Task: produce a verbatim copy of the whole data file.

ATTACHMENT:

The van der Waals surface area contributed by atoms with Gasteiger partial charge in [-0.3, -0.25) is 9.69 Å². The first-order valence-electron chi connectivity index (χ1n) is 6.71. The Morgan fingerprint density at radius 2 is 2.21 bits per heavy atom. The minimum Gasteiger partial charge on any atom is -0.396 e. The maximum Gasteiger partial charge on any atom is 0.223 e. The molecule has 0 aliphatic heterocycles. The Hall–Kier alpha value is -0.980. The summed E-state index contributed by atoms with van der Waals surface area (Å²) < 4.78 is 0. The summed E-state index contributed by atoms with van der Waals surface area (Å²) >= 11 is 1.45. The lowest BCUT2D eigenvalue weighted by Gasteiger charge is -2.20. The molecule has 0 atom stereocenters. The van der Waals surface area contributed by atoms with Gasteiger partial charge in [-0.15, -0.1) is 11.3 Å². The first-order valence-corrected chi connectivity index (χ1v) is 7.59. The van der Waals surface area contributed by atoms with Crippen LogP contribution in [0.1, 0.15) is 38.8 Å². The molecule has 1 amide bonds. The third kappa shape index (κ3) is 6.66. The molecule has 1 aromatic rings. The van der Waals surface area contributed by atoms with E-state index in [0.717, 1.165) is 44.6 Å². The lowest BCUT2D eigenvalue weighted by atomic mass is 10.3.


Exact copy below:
The van der Waals surface area contributed by atoms with Gasteiger partial charge in [-0.3, -0.25) is 9.69 Å². The first-order valence-electron chi connectivity index (χ1n) is 6.71. The Morgan fingerprint density at radius 2 is 2.21 bits per heavy atom. The minimum Gasteiger partial charge on any atom is -0.396 e. The maximum Gasteiger partial charge on any atom is 0.223 e. The molecule has 0 aliphatic heterocycles. The Hall–Kier alpha value is -0.980. The summed E-state index contributed by atoms with van der Waals surface area (Å²) < 4.78 is 0. The summed E-state index contributed by atoms with van der Waals surface area (Å²) >= 11 is 1.45. The lowest BCUT2D eigenvalue weighted by Gasteiger charge is -2.20. The molecule has 0 atom stereocenters. The van der Waals surface area contributed by atoms with Gasteiger partial charge in [-0.15, -0.1) is 11.3 Å². The first-order valence-corrected chi connectivity index (χ1v) is 7.59. The van der Waals surface area contributed by atoms with Crippen LogP contribution in [0.1, 0.15) is 38.8 Å². The molecule has 1 amide bonds. The third kappa shape index (κ3) is 6.66. The molecule has 1 aromatic rings. The van der Waals surface area contributed by atoms with E-state index in [0.717, 1.165) is 44.6 Å². The lowest BCUT2D eigenvalue weighted by atomic mass is 10.3.